A certified electrician has extensive training and experience. They possess the specialised knowledge to inspect systems and thoroughly identify any issues or risks. Electricians also understand the most effective correction methods to apply for specific problems according to electrical regulations.

The process an EICR follows includes:

  • Comprehensive inspection of all system components, checking for any deficiencies.
  • Diagnostic testing using proper equipment to detect any hidden issues.
  • Detailed evaluation of the system condition and remaining service life.
  • Development of a correction plan addressing all discovered faults and risk areas.
  • Meticulous remediation work performed to the highest standards.
  • Certification of the corrected system as fully compliant and safe.

According to Electrical Safety First, the rate of dangerous electrical installations in UK housing jumped from 1 in 10 in 2012 to 1 in 5 in 2017. Yet the UK maintains high safety standards overall. This highlights the importance of hiring qualified professionals rather than attempting unsafe DIY fixes.

Upgrading provides increased capacity to handle higher electrical loads from modern devices and appliances. It also improves safety, reliability, and energy efficiency. Though upgrades require an initial investment, they improve the value of a property.

Rectifying Faulty Installations

Fixing faulty installations thoroughly involves:

  • Meticulous visual inspection of all system components to spot any apparent flaws in the wiring, connections, or layout.
  • Testing connections under realistic loads, not just with a voltmeter alone. Issues like loose connections often only become noticeable when operating near capacity.
  • Any identified faults must be completely corrected. For wiring issues, this may require new wire runs. For connection issues, all terminals and joins should be redone properly.
  • Confirming the finished installation meets all relevant local regulations and electrical codes. This ensures safety for occupants and future compliance.

DIY attempts often compound issues and can have tragic consequences. According to Electrical Safety First, tampering with metres caused over 2800 house fires, 20000 gas leaks, and 350 electrocutions in 2018. Always hire a qualified electrician to ensure completely safe and proper electrical work.

Cost Implications of EICR Report Fixes

The costs to remedy issues identified in an EICR report can vary substantially depending on the specifics of each job. Here are typical price ranges for common fixes in the London area:

  • Upgrading a fuse box to a circuit breaker panel – £800 to £1200
  • Installing RCD protection for additional circuits – £150 to £250 per circuit
  • Rewiring a standard room – £1000 to £2000
  • Complete rewire of an average house – £5000 to £10000
  • Adding a new circuit – £150 to £800
  • Upgrading sockets and switches – £200 to £800

While the costs may seem high, proactive maintenance is almost always less expensive than emergency repairs or fire damage remediation. Regular electrical inspections and system upgrades during renovations or when moving into older homes allows defects to be addressed in a planned, cost-effective manner. It provides long-term financial benefits alongside safety.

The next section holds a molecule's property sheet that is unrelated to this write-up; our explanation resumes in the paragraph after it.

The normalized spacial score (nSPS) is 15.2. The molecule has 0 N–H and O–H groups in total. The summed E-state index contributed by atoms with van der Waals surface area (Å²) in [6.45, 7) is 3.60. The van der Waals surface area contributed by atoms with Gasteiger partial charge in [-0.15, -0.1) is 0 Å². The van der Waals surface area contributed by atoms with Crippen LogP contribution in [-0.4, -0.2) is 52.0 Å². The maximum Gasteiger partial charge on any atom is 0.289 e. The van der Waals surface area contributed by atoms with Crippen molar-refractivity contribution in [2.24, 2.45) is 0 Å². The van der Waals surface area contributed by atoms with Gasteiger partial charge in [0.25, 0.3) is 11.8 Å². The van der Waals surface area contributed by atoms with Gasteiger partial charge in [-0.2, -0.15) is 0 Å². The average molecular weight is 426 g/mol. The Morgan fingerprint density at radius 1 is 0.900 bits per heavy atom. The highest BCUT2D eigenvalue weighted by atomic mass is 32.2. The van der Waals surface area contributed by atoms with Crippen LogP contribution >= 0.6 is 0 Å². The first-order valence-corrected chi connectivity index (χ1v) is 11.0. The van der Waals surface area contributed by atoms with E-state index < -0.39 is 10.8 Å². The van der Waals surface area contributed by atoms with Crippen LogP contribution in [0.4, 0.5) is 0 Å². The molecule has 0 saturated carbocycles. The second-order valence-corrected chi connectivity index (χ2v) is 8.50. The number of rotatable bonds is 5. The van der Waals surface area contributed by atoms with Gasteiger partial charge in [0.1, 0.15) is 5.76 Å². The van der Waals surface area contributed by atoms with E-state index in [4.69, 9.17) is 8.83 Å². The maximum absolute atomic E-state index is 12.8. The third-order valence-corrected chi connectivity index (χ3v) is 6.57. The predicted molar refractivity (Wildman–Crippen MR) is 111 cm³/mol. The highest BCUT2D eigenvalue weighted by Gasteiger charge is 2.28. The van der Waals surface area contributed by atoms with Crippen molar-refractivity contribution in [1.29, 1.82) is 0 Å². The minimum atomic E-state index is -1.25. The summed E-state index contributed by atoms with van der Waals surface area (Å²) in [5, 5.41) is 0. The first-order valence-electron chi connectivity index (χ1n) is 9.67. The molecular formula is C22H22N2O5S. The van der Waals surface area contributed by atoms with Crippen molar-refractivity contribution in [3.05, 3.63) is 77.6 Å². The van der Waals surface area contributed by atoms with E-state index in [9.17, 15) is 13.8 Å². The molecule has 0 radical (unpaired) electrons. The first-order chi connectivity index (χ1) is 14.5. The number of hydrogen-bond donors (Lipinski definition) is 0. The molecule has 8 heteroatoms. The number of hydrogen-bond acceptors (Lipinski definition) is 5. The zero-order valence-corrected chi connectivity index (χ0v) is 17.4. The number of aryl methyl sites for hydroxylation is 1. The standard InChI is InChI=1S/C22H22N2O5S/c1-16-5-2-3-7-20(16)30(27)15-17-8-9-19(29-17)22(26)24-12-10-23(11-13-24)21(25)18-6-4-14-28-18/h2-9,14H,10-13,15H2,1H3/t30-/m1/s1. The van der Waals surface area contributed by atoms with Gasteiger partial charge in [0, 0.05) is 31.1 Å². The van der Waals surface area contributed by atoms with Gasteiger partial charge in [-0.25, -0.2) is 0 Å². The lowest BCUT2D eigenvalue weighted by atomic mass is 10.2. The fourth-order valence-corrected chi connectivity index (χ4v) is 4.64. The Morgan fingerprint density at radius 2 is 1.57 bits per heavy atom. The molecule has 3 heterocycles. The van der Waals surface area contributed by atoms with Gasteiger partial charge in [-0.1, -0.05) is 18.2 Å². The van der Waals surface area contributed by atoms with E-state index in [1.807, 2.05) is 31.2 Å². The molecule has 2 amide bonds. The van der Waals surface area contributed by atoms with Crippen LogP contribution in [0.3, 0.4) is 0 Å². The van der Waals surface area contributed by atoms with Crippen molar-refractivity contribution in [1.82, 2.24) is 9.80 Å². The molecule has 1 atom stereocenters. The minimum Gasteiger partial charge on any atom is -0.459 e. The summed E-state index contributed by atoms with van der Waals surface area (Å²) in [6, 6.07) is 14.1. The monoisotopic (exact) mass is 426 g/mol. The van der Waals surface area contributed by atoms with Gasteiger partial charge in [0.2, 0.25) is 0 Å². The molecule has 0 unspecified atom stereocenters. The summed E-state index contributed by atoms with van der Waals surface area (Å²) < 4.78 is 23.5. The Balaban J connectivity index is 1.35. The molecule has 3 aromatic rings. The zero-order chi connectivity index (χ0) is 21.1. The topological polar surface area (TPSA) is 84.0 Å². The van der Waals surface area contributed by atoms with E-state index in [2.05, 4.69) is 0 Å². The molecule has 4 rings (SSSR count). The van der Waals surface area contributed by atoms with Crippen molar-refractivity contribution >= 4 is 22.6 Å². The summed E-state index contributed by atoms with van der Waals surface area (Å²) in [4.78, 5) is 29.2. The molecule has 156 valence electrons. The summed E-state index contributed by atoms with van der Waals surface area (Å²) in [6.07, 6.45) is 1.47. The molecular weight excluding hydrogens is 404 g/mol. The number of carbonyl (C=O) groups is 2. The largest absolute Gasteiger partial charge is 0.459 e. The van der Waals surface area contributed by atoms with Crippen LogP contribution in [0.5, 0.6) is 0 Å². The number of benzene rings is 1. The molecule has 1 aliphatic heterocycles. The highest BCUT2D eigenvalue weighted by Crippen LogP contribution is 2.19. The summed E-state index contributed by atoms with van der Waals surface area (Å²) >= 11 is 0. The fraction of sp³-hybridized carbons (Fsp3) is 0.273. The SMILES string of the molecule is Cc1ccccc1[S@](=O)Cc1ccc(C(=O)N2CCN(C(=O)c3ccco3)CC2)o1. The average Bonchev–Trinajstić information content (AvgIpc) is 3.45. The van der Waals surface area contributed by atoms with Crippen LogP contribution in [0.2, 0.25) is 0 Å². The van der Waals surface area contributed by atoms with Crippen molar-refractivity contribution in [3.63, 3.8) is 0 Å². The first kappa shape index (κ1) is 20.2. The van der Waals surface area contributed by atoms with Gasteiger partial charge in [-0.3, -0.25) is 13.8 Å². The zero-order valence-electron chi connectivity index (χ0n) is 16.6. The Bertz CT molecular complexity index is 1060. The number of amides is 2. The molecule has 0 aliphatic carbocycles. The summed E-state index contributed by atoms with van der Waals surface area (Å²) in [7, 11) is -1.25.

Tips for Ensuring a Positive EICR Outcome

There are several best practices homeowners and property managers can follow to get the most out of the EICR process:

  • Schedule regular electrical inspections every 5 years or so to catch issues early before they become major hazards. Staying on top of maintenance is safer and more cost effective.
  • When renovating or upgrading, use high quality components that meet the latest standards. This prevents having to replace subpar electrical parts later on.
  • Never attempt DIY electrical work unless fully qualified. Tampering by untrained individuals often creates serious safety issues. According to Electrical Safety First, over 51% of recalled electrical products purchased online in 2016 were counterfeit and dangerous.
  • Hire a reputable NICEIC or NAPIT approved electrician to perform high quality, compliant work. Verify their certification and experience.
  • Follow all recommendations from the electrician to properly correct identified issues. Don’t cut corners, your safety is paramount

Regular inspections paired with properly addressing problems ensures an electrical system remains safe and compliant over its service life. Understand the significance of ongoing maintenance between EICR inspections in our dedicated guide.

Conclusion- The Most Common EICR Faults And How We Fix Them

EICR reports reveal critical information about potential electrical hazards in a property. While some issues may seem quick and easy to remedy, employing certified professionals for all remediation work is vital. DIY attempts often exacerbate rather than solve problems.

Electrical safety should never be compromised. The risks of shocks, electrocution, fires, and even death are too severe. By understanding the most common EICR issues and their comprehensive solutions, homeowners and managers can ensure their electrical systems are completely safe for all occupants.

Staying current with inspections and proactively addressing any identified problems is essential. People’s lives regularly depend on the safety of underlying electrical installations. Your diligence with electrical maintenance and hiring qualified electricians provides your tenants, family, and yourself with the level of protection and peace of mind you deserve.